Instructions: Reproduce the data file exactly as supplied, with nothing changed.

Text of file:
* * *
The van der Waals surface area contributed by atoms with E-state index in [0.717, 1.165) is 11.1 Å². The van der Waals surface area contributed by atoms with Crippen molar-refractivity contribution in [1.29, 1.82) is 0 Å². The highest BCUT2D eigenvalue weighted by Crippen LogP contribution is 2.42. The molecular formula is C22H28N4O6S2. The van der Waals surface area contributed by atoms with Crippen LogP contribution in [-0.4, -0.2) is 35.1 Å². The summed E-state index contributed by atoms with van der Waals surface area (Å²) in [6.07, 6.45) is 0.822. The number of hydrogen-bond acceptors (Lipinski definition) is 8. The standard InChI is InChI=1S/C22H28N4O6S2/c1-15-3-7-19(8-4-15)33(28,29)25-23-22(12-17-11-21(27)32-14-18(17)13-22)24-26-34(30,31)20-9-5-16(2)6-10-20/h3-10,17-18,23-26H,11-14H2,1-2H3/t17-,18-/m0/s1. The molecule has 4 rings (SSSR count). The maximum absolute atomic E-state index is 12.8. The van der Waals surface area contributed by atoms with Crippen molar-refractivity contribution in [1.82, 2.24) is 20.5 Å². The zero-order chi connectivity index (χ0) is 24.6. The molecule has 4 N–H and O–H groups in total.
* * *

The van der Waals surface area contributed by atoms with E-state index in [0.717, 1.165) is 11.1 Å². The van der Waals surface area contributed by atoms with Crippen molar-refractivity contribution in [1.29, 1.82) is 0 Å². The highest BCUT2D eigenvalue weighted by Crippen LogP contribution is 2.42. The molecular formula is C22H28N4O6S2. The van der Waals surface area contributed by atoms with Crippen LogP contribution in [-0.4, -0.2) is 35.1 Å². The summed E-state index contributed by atoms with van der Waals surface area (Å²) in [6.07, 6.45) is 0.822. The number of hydrogen-bond acceptors (Lipinski definition) is 8. The standard InChI is InChI=1S/C22H28N4O6S2/c1-15-3-7-19(8-4-15)33(28,29)25-23-22(12-17-11-21(27)32-14-18(17)13-22)24-26-34(30,31)20-9-5-16(2)6-10-20/h3-10,17-18,23-26H,11-14H2,1-2H3/t17-,18-/m0/s1. The molecule has 4 rings (SSSR count). The maximum absolute atomic E-state index is 12.8. The van der Waals surface area contributed by atoms with Crippen molar-refractivity contribution in [1.82, 2.24) is 20.5 Å². The zero-order chi connectivity index (χ0) is 24.6. The molecule has 4 N–H and O–H groups in total.